Hundreds Walk Out To Protest Election Results

Zachary Braaten, Nazlee Radboy, and Matthew Wilcox

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As fifth period drew to a close last Monday, the elephant in the room was the impending walkout — Shorewood’s second in five days. Protesting Donald Trump’s election, students streamed out of classrooms, chanting, “Hey hey, ho ho, Donald Trump has got to go,” “My body, my choice,” “Black Lives Matter,” and other slogans that do not have a home in a school publication. After a mass of teenagers gathered in front of the school, they spilled out onto the sidewalk and migrated to Shoreline’s city hall, where students gave speeches of encouragement and poured out their feelings of fear and anxiety towards the future that characterized the initial response of many minorities to Trump’s election.
Standing to the side of the crowd that collected on the steps of City Hall, sophomore Karl Lapham said, “It’s obviously not going to change anything about the presidency, but it’s a good way to get anger out, and it’s better this than people acting out in class.”
From within the building, watching the sometimes raucous cheers emanating through a wall of double-pane glass, Shoreline City Manager Debbie Tarry expressed her support. “This is a place of the public forum, and available for people to share their viewpoints on a variety of issues, and I really appreciate that the students are doing something constructive for them to make sure their beliefs and values are being shared.”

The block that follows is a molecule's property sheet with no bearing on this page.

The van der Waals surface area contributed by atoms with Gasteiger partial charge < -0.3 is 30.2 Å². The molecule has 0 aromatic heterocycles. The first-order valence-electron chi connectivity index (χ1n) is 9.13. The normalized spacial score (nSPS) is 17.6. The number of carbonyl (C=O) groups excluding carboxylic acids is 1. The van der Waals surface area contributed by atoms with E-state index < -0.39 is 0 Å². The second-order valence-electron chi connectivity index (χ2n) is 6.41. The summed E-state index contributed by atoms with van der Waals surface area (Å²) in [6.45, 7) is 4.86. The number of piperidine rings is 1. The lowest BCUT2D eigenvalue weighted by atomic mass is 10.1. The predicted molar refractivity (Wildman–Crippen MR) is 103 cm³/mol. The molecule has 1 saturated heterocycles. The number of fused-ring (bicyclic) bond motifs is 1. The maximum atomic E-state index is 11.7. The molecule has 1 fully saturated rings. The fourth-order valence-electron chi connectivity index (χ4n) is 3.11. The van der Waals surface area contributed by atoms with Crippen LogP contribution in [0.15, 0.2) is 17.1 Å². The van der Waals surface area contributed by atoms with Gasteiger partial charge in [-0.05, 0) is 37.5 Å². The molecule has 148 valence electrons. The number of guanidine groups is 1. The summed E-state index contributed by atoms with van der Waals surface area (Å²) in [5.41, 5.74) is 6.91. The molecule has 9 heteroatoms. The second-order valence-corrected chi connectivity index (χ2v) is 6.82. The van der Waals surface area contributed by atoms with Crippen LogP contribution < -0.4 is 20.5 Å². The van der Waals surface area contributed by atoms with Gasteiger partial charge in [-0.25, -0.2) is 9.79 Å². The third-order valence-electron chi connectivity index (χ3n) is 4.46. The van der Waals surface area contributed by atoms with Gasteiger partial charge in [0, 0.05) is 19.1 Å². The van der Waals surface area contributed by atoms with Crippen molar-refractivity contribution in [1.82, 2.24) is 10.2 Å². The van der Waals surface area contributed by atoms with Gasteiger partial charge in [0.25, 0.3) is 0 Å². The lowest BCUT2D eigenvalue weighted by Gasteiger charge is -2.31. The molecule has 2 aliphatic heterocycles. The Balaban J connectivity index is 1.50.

Protest 2

Students yelled “love trumps hate” in front of Shoreline City Hall

Other encouraging voices were found around the crowd of protesters, like Shoreline resident Mashel and his wife, taking a leisurely stroll down the Interurban Trail with their two small children. A Libyan-born immigrant, Mashel spoke about what he feels is the divisiveness of our next president saying, “[Trump] hates Muslims. He hates peaceful people…He hates everything… He’s trying to separate us but we can live together.” He commented on the scene before him saying, “We’re so happy about this. We encourage you…don’t stop, don’t give up.”
Some students, though, remained at school for sixth period. Explaining his thoughts on staying behind, freshman Thomas Samuel said “I think it’s pointless because Trump was elected already and we need to move on.”
Students did acknowledge the lines their protest toed. “There’s always a certain balance in movements for change [between] how much is respectability politics and how much is making an uproar, and it’s hard to say where exactly that right balance is,” said Loren Stephens, senior. Wing-Yee Law, also a senior, added, “I feel really conflicted because… I understand that this protest [is about] being against a lot of the things that Donald Trump represents, but… it also feels like we’re alienating the other half of the country.”
Despite its chants that sometimes veered into ad hominem attacks, the overall spirit of the walkout was generally one of unity and solidarity, and even some hope — the “community” feeling Shorewood administrators strive to create in classrooms. Brandishing a sign for “A Future to Believe in,” senior Devon Lamoreaux said, “I’m sharing this because we do have a future to believe in, and if you don’t have a future to believe in, then what else is there to believe in?”

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Hundreds Walk Out To Protest Election Results